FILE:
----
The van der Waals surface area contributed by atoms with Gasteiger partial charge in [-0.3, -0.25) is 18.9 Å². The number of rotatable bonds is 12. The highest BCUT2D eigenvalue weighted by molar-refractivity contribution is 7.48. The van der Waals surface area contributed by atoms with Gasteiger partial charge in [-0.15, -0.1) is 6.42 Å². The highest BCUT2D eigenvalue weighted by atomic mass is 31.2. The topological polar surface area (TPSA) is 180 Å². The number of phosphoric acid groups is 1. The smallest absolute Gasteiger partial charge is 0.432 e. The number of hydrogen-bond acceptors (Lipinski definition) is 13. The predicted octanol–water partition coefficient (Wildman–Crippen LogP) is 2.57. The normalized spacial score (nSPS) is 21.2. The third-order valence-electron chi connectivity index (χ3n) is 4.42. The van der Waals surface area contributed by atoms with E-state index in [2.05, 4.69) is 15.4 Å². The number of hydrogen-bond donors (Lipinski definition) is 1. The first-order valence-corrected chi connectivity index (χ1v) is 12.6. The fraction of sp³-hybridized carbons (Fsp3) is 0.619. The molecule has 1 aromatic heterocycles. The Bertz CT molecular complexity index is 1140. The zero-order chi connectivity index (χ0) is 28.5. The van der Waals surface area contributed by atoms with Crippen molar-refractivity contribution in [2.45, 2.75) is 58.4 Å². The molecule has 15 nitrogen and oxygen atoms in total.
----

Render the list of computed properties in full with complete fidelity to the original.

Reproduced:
The van der Waals surface area contributed by atoms with Gasteiger partial charge in [-0.3, -0.25) is 18.9 Å². The number of rotatable bonds is 12. The highest BCUT2D eigenvalue weighted by molar-refractivity contribution is 7.48. The van der Waals surface area contributed by atoms with Gasteiger partial charge in [-0.15, -0.1) is 6.42 Å². The highest BCUT2D eigenvalue weighted by atomic mass is 31.2. The topological polar surface area (TPSA) is 180 Å². The number of phosphoric acid groups is 1. The smallest absolute Gasteiger partial charge is 0.432 e. The number of hydrogen-bond acceptors (Lipinski definition) is 13. The predicted octanol–water partition coefficient (Wildman–Crippen LogP) is 2.57. The normalized spacial score (nSPS) is 21.2. The third-order valence-electron chi connectivity index (χ3n) is 4.42. The van der Waals surface area contributed by atoms with E-state index in [2.05, 4.69) is 15.4 Å². The number of hydrogen-bond donors (Lipinski definition) is 1. The first-order valence-corrected chi connectivity index (χ1v) is 12.6. The fraction of sp³-hybridized carbons (Fsp3) is 0.619. The molecule has 1 aromatic heterocycles. The Bertz CT molecular complexity index is 1140. The zero-order chi connectivity index (χ0) is 28.5. The van der Waals surface area contributed by atoms with Crippen molar-refractivity contribution in [2.45, 2.75) is 58.4 Å². The molecule has 15 nitrogen and oxygen atoms in total.